Date of Award




Document Type

Master's Thesis

Degree Name

Master of Arts (MA)


Department of English

Content Description

1 online resource (ii, 60 pages)

Dissertation/Thesis Chair

Helene Scheck


Hildegard von Bingen, mystic, rhetoric, translation, trinity, vision, Revelation

Subject Categories

English Language and Literature | Medieval Studies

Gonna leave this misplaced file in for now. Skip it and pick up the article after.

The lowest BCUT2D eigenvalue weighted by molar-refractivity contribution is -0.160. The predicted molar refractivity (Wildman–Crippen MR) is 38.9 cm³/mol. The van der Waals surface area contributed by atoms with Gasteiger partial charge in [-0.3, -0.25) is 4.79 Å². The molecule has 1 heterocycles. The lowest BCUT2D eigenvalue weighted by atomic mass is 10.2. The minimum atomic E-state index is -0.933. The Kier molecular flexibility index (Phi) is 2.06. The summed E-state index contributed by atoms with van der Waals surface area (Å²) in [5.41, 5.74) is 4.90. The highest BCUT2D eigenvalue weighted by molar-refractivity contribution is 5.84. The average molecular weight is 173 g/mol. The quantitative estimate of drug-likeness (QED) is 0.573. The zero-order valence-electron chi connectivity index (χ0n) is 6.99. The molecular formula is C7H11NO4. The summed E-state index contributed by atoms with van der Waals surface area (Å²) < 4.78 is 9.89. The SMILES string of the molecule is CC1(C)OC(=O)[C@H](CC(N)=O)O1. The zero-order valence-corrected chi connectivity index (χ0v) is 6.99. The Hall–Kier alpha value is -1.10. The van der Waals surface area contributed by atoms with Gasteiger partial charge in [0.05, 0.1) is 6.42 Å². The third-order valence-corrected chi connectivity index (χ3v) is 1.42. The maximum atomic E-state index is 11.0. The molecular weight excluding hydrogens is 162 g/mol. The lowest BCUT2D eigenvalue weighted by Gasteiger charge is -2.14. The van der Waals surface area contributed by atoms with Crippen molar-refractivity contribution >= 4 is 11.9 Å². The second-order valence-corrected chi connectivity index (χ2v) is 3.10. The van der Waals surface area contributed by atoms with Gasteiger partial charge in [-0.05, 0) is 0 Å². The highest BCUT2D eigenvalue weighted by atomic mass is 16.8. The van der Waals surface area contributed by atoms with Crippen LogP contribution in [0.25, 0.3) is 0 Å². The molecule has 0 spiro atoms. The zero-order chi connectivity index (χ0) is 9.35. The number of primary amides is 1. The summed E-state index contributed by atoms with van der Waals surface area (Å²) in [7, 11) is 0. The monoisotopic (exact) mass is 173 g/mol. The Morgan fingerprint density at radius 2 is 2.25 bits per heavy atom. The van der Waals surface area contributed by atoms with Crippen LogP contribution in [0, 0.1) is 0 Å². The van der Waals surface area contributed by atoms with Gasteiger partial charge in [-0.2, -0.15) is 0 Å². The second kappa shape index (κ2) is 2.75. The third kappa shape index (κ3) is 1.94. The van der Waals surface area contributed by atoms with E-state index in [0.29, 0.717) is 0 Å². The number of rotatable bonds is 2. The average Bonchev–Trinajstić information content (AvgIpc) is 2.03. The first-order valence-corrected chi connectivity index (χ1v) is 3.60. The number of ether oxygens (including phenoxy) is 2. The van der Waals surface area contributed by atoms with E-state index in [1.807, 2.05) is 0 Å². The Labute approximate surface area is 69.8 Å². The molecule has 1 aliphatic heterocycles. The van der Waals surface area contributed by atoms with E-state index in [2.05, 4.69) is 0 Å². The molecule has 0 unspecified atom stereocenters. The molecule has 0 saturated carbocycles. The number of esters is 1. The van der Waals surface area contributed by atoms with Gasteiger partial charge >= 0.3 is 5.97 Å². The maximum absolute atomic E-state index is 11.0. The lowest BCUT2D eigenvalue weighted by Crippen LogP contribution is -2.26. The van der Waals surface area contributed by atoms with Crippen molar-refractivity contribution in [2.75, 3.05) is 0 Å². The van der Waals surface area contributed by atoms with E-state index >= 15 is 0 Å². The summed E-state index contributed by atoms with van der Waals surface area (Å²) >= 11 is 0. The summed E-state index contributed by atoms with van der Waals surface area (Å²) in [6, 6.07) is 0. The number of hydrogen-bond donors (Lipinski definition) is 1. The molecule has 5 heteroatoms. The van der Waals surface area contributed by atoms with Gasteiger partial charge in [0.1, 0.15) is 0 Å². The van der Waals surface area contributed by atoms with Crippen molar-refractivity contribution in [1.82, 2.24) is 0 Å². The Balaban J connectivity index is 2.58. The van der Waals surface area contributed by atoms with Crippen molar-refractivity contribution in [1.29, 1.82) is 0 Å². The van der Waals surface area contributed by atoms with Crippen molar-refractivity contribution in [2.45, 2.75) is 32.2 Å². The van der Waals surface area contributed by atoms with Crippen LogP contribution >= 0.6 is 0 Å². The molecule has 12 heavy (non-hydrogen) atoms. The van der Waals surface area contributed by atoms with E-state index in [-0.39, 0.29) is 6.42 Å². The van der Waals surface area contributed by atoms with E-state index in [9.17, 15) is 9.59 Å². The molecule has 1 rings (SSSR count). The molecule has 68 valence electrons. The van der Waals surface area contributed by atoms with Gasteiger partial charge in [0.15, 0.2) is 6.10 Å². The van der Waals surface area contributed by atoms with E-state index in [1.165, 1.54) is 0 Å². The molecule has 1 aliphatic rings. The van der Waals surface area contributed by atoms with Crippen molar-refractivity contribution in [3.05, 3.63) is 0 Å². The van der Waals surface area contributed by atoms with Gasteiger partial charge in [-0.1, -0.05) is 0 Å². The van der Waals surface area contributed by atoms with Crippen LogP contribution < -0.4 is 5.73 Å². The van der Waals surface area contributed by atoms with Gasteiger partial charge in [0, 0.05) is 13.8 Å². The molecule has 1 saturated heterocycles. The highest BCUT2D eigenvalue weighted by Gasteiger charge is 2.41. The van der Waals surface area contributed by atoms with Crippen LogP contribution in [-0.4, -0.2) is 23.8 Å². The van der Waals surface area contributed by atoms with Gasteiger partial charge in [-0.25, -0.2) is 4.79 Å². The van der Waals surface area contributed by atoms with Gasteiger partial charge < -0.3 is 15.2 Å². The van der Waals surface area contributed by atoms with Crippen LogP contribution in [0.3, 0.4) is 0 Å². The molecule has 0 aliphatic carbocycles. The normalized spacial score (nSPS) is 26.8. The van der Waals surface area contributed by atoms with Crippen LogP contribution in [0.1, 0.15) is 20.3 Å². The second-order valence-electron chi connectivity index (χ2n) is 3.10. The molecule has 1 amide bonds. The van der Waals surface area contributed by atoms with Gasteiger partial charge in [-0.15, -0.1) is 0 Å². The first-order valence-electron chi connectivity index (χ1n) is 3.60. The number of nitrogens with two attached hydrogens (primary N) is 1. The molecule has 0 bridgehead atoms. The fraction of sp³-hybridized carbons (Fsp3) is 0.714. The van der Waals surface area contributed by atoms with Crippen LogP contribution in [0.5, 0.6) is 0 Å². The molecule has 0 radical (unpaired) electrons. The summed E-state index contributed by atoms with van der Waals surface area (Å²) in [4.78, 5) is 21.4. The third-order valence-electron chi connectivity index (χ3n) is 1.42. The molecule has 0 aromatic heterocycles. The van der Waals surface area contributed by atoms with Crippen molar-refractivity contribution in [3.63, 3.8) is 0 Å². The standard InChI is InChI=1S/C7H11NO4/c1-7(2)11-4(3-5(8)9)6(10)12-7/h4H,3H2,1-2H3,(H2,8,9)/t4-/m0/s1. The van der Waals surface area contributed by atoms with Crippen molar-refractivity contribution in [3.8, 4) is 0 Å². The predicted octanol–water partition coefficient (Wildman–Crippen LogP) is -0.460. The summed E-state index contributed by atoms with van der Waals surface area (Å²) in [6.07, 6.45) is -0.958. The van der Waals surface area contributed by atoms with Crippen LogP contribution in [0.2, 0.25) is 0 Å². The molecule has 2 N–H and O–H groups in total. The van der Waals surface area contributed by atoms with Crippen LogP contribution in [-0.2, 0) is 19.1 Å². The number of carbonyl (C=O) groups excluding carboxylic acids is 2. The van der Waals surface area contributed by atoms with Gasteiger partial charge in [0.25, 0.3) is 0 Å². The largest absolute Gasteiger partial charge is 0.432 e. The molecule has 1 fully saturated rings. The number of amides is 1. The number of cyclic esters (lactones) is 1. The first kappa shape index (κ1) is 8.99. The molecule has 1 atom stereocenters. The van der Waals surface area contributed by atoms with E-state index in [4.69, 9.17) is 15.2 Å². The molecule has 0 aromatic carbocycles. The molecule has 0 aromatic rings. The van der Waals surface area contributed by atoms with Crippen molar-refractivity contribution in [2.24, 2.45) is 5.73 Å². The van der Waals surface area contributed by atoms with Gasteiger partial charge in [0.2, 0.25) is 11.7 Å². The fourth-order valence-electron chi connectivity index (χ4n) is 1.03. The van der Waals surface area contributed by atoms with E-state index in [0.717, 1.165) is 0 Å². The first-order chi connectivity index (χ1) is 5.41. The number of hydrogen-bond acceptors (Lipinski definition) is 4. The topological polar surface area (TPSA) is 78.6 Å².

Hildegard von Bingen invents a new rhetorical topos—that of prismatic refraction—which allows her to communicate her divine revelation to others through narrative, artwork, and explication. While her patristic counterparts, Augustine and Jerome, think about rendering the divine only as it relates to their understanding of Scripture, Hildegard exploits rhetoric in order to push the boundaries of human epistemology through grappling with her unique mystical experience. Though Hildegard recognizes that there is a degree of difference between her visions and her representation of them, Hildegard still finds value in language as a communicative tool. Hildegard refracts her divine experience in Scivias, her opus of visionary encounter. Here, readers and viewers are introduced to the seer’s revelations. Hildegard takes her vision, a single ray of light, and refracts the divine so that its component parts become available through her book. Through changes in narration, Hildegard reminds her reader of their separation from the origin of experience, that they are not seeing the original vision, but are consuming a representation of that vision. Hildegard ruminates on the advantages of various human faculties, as they relate to fitness for divine experience. The doctrine of the Trinity is a guiding principle for Hildegard throughout her work—the notion of Three Persons comprising one God corresponds directly with her hope to represent her singular vision through a refraction of parts. Consigned to bringing the divine to the human realm through language, Hildegard transforms her challenge into an opportunity. Hildegard’s creative use of rhetoric ushers others into her visionary experience, introducing a new pedagogical technique, which bridges the vertical gap between the human and the divine.